Acclaimed, derided, and meme'd actor Nicolas Cage has long been known for his eccentric behavior both in front of the camera and in the real world. Cage looks to continue this legacy into death as well thanks to the odd pyramid mausoleum he purchased in a famed New Orleans graveyard. Although the locals don't seem to be as impressed by his curious behavior.
Cage has a history with the city of New Orleans, having purchased both the infamously haunted LaLaurie Mansion and the historic Our Lady of Perpetual Help Chapel. Both properties were foreclosed on in 2009 after a tax debacle. Subsequently, Cage purchased his unnamed tomb in the city's beloved St. Louis Cemetery No. 1, home to the grave of another of New Orleans' supernatural heavies, Marie Laveau.
The empty grave is a stark, nine-foot-tall stone pyramid that stands in obvious contrast to the blockier, above-ground burial sites that have been crumbling away in the cemetery for over two centuries. There is no name on the pyramid yet, but it is emblazoned with the Latin maxim, "Omni Ab Uno," which translates to "Everything from one." As ever, the actor himself has chosen to remain silent about his reasoning for the flamboyant tomb, but given that there are countless pyramid tombs in cemeteries across the world, it may have simply been a stylistic choice. The rumor around town is that Cage has considered himself cursed since owning LaLaurie 's mansion (his box office record does reflect this) and he feels being next to Marie LaVeau, will un-curse him.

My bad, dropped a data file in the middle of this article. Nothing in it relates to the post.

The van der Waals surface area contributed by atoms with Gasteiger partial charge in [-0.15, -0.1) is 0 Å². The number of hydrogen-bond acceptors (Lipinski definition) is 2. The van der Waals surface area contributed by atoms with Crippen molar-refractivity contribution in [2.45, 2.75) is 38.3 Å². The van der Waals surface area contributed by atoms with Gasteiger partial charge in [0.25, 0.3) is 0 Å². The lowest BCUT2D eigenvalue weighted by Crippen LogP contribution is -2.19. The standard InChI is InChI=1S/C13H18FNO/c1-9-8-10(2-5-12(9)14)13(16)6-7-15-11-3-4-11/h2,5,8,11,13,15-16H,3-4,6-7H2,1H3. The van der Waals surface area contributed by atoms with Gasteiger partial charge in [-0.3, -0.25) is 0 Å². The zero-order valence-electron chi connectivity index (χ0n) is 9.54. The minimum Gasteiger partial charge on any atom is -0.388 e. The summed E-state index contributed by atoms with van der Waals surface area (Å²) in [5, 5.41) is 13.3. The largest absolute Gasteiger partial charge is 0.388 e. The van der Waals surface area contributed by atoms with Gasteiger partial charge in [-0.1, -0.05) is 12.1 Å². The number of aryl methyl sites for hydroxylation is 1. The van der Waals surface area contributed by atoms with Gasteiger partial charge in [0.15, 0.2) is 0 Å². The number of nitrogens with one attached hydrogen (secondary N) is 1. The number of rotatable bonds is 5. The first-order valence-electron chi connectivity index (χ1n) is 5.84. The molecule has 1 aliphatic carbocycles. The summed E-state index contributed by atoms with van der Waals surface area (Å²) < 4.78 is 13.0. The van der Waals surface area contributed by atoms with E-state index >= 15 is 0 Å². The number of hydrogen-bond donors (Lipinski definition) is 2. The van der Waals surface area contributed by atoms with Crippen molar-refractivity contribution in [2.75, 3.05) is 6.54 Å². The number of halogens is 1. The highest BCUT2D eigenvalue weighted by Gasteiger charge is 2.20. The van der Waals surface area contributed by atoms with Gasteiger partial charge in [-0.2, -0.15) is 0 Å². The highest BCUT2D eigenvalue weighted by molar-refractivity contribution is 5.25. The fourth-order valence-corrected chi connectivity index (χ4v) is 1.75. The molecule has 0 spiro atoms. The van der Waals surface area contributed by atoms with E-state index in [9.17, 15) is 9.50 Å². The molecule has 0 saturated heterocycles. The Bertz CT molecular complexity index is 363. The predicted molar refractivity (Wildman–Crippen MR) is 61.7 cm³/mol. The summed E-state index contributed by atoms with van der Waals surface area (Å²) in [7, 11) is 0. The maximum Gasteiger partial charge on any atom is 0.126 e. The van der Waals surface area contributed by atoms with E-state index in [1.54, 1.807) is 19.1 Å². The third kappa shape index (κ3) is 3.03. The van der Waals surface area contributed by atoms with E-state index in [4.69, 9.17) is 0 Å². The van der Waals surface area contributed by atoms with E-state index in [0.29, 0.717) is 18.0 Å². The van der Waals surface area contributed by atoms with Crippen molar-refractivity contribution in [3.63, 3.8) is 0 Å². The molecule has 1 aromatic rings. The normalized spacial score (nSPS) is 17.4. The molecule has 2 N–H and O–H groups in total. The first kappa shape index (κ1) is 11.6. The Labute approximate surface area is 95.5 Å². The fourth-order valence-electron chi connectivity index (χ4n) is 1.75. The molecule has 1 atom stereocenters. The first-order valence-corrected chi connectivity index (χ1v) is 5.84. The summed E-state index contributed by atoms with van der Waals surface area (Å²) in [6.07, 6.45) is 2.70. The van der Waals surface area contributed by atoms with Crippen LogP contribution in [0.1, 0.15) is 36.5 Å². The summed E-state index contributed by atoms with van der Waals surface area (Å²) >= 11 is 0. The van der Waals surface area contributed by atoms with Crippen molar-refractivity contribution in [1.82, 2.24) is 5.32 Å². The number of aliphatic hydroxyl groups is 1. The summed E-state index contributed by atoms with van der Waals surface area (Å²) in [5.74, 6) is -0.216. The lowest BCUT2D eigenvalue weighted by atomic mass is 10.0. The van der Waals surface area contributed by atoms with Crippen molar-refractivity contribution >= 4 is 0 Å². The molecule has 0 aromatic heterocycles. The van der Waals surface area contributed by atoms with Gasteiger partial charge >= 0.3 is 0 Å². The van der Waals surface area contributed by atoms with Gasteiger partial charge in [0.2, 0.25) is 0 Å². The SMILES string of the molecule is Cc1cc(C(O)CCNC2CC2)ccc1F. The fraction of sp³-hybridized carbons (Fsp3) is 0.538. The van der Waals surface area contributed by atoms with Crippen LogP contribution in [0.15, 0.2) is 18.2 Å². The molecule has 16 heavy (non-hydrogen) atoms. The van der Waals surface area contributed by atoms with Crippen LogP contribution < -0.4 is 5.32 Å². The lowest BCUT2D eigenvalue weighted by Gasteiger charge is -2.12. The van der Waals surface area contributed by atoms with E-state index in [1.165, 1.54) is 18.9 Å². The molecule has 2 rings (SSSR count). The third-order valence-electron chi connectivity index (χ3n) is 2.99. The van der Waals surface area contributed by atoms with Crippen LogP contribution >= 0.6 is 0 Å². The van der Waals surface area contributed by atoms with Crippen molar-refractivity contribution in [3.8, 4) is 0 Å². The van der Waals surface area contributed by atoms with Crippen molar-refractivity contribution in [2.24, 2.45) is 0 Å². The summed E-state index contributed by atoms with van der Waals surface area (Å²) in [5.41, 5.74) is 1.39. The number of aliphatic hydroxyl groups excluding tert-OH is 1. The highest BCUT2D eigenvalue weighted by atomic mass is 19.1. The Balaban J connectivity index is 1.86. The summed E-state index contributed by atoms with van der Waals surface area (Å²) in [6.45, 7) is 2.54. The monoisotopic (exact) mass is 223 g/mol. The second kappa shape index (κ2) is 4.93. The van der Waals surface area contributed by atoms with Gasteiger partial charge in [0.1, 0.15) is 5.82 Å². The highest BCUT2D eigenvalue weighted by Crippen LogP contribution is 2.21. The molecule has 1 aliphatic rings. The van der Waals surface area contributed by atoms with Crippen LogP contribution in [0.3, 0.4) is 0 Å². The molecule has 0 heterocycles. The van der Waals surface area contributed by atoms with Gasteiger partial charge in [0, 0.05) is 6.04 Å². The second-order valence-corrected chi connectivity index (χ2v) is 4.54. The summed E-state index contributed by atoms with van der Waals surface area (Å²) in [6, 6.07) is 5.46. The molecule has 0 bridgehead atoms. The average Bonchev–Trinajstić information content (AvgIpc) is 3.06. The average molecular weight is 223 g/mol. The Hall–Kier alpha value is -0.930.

Whatever his reasons, the Cage pyramid has already become an iconic part of the cemetery, much to the chagrin of many New Orleans locals who are furious that he was able to obtain a plot in the cramped graveyard. Many have even accused the tomb of damaging or removing other, centuries-old burials to make room. Yet despite public outcry, the pyramid stands.
A tradition has arisen since the tomb went up that women will kiss the tomb with bright lip stick.
New Orleans may not like Nic Cage, but it's clear that he likes New Orleans.
Know Before You Go
As of 2015 a tour guide is required to visit the cemetery, unless you are visiting a deceased family member.